Technology, Obama and Rural Africa

Tonight, I'm participating in a podcast organized by the Peace Corps Africa Rural Connect project, on how the Obama administration can leverage digital technology to deliver social and economic gains to rural Africans. I'm going to make two points:

Let Aid Recipients Tell Donors What They Want

Technology can change the foreign assistance industry by allowing recipients, via mobile phones, to tell donors what their need on their own terms. Philanthropic groups such as Global Giving are already experimenting with linking donors and projects via an online marketplace for aid.  Further, Global Giving is experimenting with mechanisms to ask recipients exactly what they need from donors. One such experiments allows people to dictate donor funds in their community via mobile phone. The new USAID coordinator should put in mechanisms that allow recipients to tell us what they need.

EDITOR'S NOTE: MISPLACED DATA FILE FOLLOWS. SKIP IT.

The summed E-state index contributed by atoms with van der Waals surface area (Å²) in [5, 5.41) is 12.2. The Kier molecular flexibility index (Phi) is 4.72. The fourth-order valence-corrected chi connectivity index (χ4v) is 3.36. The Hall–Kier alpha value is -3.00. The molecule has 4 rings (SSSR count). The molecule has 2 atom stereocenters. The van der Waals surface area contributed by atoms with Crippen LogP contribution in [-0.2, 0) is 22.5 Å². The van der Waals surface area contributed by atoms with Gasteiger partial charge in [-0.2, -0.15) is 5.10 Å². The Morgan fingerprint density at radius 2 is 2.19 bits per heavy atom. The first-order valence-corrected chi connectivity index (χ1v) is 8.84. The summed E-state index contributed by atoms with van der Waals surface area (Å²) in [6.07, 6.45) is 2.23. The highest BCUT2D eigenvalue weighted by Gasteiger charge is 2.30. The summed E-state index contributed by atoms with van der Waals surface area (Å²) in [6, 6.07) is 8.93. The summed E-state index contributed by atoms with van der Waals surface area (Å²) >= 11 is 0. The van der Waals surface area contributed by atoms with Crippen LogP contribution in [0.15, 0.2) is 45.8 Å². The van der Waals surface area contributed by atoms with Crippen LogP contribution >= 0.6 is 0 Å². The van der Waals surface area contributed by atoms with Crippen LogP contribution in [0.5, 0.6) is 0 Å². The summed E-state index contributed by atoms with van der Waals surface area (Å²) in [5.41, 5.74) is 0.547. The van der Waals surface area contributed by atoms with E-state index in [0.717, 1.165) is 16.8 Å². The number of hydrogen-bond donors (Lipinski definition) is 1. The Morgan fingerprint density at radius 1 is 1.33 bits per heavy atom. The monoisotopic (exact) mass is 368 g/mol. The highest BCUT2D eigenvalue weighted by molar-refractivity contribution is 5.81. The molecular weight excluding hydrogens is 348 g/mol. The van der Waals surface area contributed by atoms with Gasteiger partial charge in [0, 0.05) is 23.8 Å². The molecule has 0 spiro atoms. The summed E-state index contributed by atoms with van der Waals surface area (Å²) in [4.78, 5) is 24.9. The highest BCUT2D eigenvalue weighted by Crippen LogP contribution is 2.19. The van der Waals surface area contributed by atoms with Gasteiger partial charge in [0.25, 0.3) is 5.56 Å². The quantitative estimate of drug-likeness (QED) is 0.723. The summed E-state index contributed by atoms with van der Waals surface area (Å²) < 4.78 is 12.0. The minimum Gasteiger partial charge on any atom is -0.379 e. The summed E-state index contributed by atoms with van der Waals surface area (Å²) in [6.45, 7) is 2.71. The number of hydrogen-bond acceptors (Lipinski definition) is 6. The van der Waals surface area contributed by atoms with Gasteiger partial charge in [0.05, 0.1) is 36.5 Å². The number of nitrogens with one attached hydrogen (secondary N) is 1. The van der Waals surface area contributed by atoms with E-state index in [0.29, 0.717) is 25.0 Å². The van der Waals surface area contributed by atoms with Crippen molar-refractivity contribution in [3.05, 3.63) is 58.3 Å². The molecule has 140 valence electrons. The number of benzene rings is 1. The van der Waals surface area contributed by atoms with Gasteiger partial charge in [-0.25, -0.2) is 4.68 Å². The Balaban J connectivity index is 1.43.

Convince Telecoms of ‘The Economics of Abundance’

It may seem as though we are in a golden age of mobile innovation: Google is delivering farming information to rural Ugandans via SMS and Safaricom has a low-cost mobile money transfer service for Kenyans. However, the truth is that telecom companies are holding back to a trickle what should be cascade of innovation. The typical value-added SMS (anything besides person-to-person messages) costs 10 US cents in Uganda. 

This means that new innovations that would contribute to economic or social growth will not be deployed, not because of engineering challenges, but because of artificially high costs. The truth is, lower SMS prices mean both more users and revenue for network providers and more access to services for rural poor. Luckily, the [unfilled] State Department Coordinator for International Communications and Information Policy position exists to lobby foreign governments and telecoms on technology policy issues like this. 

Labels: ,


Post a Comment

<< Home